[Proposal] Spread ruleset draft

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Natsu

ErunamoJAZZ wrote:

only people in big sets are crying for this xD
that's not true, most of people here aren't part of big sets. It's just that the 8 diffs limit don't do any good.
Amaikai

Okorin wrote:

entry level content is required to get into the game, no idea why you're arguing that point if you agree with it in your first sentence. not everyone moves on to hards and insanes within a week, some people spend months on that or never get into the more competetive side of things at all (aka casuals), just seems unfair to lower the bar further given your arguments, because you rank more skilled players as more important to the game and its continued existence whereas more skilled players usually fade out of the game after some time and the supply of new people is what keeps this game alive and going.
* I'm not ranking more skilled players as more important, I was just wondering why so much focus is given to new players SPEFICIALLY and there weren't any argument about making it easier to provide more content to higher skill level players. And restating this: I'm againts FORCING and not OPTIONAL creation of content for new players. Rule is effectively forcing, instead of providing some other type of incentive to create content for entry-level players. You know, only stick is used without carrot. Maybe I didn't state that clearly enough earlier.
* Can't argue againts need for flow of new players but I think it currently it comes at expense of less content for existing players(the workload arguments), which might give experienced players more incentives to quit.

Okorin wrote:

That your specific music tastes were popular mapping choices in 2008 to 2010 doesn't change that someone else who just starts out might like more recent music or a mix of both and just not requiring beginner content to be made for this game only harms the next generation of top players that tilt out of the game before getting into it just because their favourite music doesnt feature any difficulties they can play at all.
* That's correct. But keep in mind I didn't find any maps for songs I liked earlier during my initial days and I went through the horror story you are advertising despite the spread rule existing. Just mentioning it isn't some omnipotent thing that guarantees you have content for your skill level. [E] Specifically: maps of songs you already knew.
* Also, while I didn't find maps for songs I knew, I did find new songs I enjoyed through the game. There is always THAT aspect even if no maps below extra were being mapped. Older songs and maps don't just become irrelevant, they already exist in the game and I see that there is already enough existing entry-level content for new players to enjoy that FORCING creation of more is waste of time.

Okorin wrote:

I have no idea how to address your second point because it somewhat contradicts yourself stsating that harder difficulties require more effort to create and mod and then concluding from that that they should require less effort to assure quality and rankability from that. Seems contradictory given that you seem to agree that having high tier difficulties in your set in a rankable state should require more effort lol
* I never argued about higher, more complex difficulties requiring LESS modding and LESS work towards them, the opposite. I'm arguing how total workload on mapset could be invested better by reducing minimium difficulty required on mapset AND by reducing "filler" difficulties to allow better focusing of the workload to less difficulties. I'm arguing about making total workload required to rank a map more reasonable, not lowering quality/effort requirement for individual difficulty. And I'm arguing SPECIFICALLY on maps of 3-4 mins length where total song length to map scales up a lot more (example on first post on how badly it scales).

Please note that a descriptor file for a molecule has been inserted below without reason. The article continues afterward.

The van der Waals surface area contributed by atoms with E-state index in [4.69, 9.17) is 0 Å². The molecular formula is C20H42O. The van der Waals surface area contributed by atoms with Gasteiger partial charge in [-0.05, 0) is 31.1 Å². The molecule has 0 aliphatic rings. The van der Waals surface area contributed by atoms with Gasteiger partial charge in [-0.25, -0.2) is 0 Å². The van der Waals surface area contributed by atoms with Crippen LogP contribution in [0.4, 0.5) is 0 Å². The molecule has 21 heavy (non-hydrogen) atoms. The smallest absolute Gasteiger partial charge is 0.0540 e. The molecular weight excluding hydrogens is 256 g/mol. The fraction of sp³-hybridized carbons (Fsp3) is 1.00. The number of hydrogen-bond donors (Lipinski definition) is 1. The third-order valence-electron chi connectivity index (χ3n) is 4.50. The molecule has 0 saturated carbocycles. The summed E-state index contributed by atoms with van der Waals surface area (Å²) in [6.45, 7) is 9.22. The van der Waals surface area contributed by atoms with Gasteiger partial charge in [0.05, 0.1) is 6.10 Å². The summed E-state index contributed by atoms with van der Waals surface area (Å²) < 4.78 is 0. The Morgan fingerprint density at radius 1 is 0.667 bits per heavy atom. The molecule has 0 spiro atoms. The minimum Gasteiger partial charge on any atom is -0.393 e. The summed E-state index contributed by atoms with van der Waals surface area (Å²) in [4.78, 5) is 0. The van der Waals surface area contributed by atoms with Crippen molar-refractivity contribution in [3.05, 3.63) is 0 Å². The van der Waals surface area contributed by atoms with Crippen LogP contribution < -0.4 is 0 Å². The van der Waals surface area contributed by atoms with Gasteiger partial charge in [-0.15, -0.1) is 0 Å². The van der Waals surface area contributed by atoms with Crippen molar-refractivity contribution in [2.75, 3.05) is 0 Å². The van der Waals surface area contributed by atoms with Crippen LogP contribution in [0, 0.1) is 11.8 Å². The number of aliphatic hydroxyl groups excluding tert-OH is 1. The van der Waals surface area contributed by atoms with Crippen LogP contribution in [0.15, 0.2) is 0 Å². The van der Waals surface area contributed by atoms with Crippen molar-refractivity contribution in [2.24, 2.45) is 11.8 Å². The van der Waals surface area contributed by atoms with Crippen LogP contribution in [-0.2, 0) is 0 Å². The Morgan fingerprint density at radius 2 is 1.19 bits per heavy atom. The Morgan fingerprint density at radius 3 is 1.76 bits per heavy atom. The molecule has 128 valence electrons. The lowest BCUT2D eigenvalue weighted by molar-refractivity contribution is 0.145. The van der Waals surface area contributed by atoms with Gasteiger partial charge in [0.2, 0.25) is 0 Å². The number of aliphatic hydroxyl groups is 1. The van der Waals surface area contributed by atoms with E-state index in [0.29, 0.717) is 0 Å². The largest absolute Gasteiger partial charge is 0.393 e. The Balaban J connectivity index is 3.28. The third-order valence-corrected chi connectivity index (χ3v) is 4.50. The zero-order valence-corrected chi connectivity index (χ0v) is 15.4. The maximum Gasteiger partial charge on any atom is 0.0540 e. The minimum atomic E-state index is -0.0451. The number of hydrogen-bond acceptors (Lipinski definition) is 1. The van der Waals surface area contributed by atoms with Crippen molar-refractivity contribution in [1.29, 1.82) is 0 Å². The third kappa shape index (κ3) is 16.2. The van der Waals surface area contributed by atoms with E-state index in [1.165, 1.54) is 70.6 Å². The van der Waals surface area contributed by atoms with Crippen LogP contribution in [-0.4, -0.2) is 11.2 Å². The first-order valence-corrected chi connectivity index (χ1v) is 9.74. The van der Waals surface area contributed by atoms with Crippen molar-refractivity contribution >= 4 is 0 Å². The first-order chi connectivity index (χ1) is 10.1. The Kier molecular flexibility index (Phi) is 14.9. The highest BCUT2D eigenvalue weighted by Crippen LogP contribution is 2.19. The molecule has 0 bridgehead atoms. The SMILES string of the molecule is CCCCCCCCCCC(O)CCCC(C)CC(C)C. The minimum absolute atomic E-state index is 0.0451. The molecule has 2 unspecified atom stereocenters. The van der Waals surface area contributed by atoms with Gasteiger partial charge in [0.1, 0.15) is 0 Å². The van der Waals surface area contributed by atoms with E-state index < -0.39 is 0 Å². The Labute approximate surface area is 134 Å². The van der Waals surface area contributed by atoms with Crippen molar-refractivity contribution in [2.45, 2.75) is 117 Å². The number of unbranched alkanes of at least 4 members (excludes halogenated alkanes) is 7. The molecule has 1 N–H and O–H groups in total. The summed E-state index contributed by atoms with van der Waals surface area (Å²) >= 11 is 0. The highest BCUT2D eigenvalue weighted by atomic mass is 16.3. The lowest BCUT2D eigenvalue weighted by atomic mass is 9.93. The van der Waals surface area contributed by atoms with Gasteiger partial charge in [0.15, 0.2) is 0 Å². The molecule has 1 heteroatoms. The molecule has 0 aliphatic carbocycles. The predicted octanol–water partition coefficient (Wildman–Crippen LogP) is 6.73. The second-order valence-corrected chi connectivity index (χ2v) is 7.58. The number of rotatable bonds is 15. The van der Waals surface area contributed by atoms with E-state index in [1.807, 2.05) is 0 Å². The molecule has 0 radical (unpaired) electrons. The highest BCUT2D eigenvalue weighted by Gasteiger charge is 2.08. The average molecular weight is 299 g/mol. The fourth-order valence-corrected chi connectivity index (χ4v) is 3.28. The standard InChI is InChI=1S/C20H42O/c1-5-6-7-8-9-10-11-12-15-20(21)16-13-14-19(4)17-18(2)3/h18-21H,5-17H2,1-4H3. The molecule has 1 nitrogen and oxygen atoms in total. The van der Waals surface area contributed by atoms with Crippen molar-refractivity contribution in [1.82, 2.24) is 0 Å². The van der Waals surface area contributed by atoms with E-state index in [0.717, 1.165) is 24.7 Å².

* Now the downside of course is that there is bigger skillcap required to play the bottom difficulty of set (which I think is too low to begin with) and less content for absolute beginners to enjoy. I'm arguing they will get past this skillcap requirement fairly easily and also, because content of this skill level is redundant to majority of existing playerbase, it is redundant content to FORCE creation of.

Okorin wrote:

The approval category existed for maps that would otherwise break the score ranking to be able to get a leaderboard, it used to give no ranked score (primary ranking at the time) - seems familiar to loved in current times - and was kept in place with a time limit instead after the introduction of pp as the primary ranking algorithm

the category was, to my knowledge, not intended for any of what is in it right now, but continuously morphed into what people now believe it stands for at the moment
* Oh I see. Got nothing to add on that then.

This is a rule discussion and all but as personal opinion, mappers have get lot of stick and hate but why are there so few carrots being given to content creators keeping the game alive? As a thought, would it be beneficial to give something extra for providing entry-entry-level content? Mind you this is optional work, not FORCED which i'm againts of. A carrot approach instead of stick.

EDIT: Related to what Shiirn said, some mappers do have philosophy: map to song. This means that simple/relaxing songs produce easier difficulties naturally and forcing difficulty on songs that don't support extra is just plain silly. While opposite is also true, some songs don't support easy difficulties without losing the essence of music but they support hard-insane-extra+ mapping better. For mappers who follow this philosophy, forcing too easy content to fit the song or too hard content for song is challencing and it can show up in quality. Mind you, this is highly debatable and more of a personal opinion but should still be relevant.